Ray Williams (basketball)

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Ray Williams
Ray Williams (basketball).jpg
No. 13, 25, 20, 1, 11
Point guard
Personal information
Born (1954-10-14)October 14, 1954
Mount Vernon, New York
Died March 22, 2013(2013-03-22) (aged 58)
New York City, New York
Nationality American
Listed height 6 ft 3 in (1.91 m)
Listed weight 188 lb (85 kg)
Career information
High school Mount Vernon
(Mount Vernon, New York)
College San Jacinto (1973–1975)
Minnesota (1975–1977)
NBA draft 1977 / Round: 1 / Pick: 10th overall
Selected by the New York Knicks
Pro playing career 1977–1987
Career history
19771981 New York Knicks
1981–1982 New Jersey Nets
1982–1983 Kansas City Kings
1983–1984 New York Knicks
1985 Boston Celtics
1985 Atlanta Hawks
1986 San Antonio Spurs
1986–1987 New Jersey Nets
Career NBA statistics
Points 10,158 (15.5 ppg)
Assists 3,779 (5.8 apg)
Steals 1,198 (1.8 spg)
Stats at Basketball-Reference.com

Thomas Ray Williams (October 14, 1954 – March 22, 2013) was an American professional basketball player who played in the National Basketball Association from 1977 to 1987. Born in Mount Vernon, New York, he was the younger brother of Gus Williams, who also played in the NBA.

College career[edit]

Williams attended Mount Vernon High School and helped lead the school to two New York State basketball championships.[1]

After attending San Jacinto Junior College, Williams played at the University of Minnesota from 1975 to 1977. During that time, he averaged 18.9 ppg and 6.6 rpg.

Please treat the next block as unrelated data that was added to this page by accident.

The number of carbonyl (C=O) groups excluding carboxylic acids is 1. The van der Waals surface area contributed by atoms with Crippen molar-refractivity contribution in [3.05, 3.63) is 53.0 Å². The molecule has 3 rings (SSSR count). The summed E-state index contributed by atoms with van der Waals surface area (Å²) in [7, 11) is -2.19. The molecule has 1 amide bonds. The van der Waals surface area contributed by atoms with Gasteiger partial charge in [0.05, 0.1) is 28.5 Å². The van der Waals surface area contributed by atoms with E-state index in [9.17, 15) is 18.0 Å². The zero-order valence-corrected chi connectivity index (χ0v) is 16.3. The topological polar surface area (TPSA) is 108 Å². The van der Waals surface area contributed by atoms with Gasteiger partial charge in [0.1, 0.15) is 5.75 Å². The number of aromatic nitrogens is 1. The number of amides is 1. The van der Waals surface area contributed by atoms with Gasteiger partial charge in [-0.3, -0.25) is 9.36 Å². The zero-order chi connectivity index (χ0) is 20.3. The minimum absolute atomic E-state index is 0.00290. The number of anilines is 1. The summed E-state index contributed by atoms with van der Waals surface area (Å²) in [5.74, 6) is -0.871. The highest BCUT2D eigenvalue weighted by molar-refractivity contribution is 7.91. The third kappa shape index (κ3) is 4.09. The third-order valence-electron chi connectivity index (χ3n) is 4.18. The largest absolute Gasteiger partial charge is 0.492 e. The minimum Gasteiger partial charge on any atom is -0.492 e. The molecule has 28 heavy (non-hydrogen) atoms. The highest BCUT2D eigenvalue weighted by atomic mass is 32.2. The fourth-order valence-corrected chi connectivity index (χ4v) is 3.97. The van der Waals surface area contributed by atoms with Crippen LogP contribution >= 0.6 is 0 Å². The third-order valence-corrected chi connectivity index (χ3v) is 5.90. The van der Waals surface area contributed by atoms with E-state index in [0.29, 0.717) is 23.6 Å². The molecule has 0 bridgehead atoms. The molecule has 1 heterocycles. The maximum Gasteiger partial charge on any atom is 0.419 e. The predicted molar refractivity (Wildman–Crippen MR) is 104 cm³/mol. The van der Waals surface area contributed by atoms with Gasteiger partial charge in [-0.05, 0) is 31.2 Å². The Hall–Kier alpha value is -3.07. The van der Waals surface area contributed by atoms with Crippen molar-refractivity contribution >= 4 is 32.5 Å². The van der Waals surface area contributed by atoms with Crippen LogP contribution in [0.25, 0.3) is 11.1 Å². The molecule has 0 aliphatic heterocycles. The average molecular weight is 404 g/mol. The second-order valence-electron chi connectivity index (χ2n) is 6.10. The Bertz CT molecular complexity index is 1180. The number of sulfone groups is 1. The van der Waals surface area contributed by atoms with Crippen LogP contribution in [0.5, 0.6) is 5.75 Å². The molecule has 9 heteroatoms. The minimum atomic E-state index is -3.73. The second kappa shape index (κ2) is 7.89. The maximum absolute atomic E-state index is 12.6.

NBA career[edit]

Williams was selected by the New York Knicks in the first round of the 1977 NBA Draft (10th pick overall).

After a quiet first season, he improved his effectiveness in the court, averaging 20.9 ppg, 5 rpg, and 6.2 apg during his third season (1979-80) and becoming the team captain during his fourth season. During his time with the Knicks, he reached the NBA Playoffs twice.

After four seasons with the Knicks, Williams was traded the New Jersey Nets on October 25, 1981, in exchange for Maurice Lucas.[2] With the Nets, Williams averaged 20.4 ppg, 4 rpg, and 6 apg (1981-82 season). On April 17, 1982, Williams scored 52 points in a game against the Detroit Pistons, for the highest-scoring game of his career, and the highest in Nets history until he was surpassed by Deron Williams' 57-point game on March 4, 2012. Williams eventually helped the Nets reach the 1982 NBA Playoffs where he averaged 17 ppg, 6 rpg, and 7 apg. However, they ended up being eliminated by the Washington Bullets in the first round.

On June 29, 1982, the Nets traded Williams to the Kansas City Kings for Phil Ford. After one season, they traded him back to the New York Knicks for Billy Knight and an amount of cash. He reached the playoffs once again with the Knicks, averaging 11.2 ppg and 8 apg.

In the middle of the 1984-85 season, Williams signed as a free agent with the Boston Celtics, in exchange for two future draft picks. During this year, he had the chance to play with Larry Bird and Kevin McHale. With Boston, he reached the playoffs one last time. This time, the Celtics reached the Finals, but were eliminated by the Los Angeles Lakers.

Before the 1985-86 season, Williams signed with the Los Angeles Clippers, with Boston receiving a future draft pick as compensation. The Clippers, however, waived him before the season began.

Williams eventually signed with the Atlanta Hawks. After 19 games, he was waived by the Hawks, but signed with the San Antonio Spurs later. After 23 games, he was also waived by the Spurs and claimed by the Nets. Williams played the remainder of the season with them and remained with the team during the next season, after which he retired. Williams ended with a career average of 15.5 ppg, 5.8 apg, and 3.6 rpg.[3]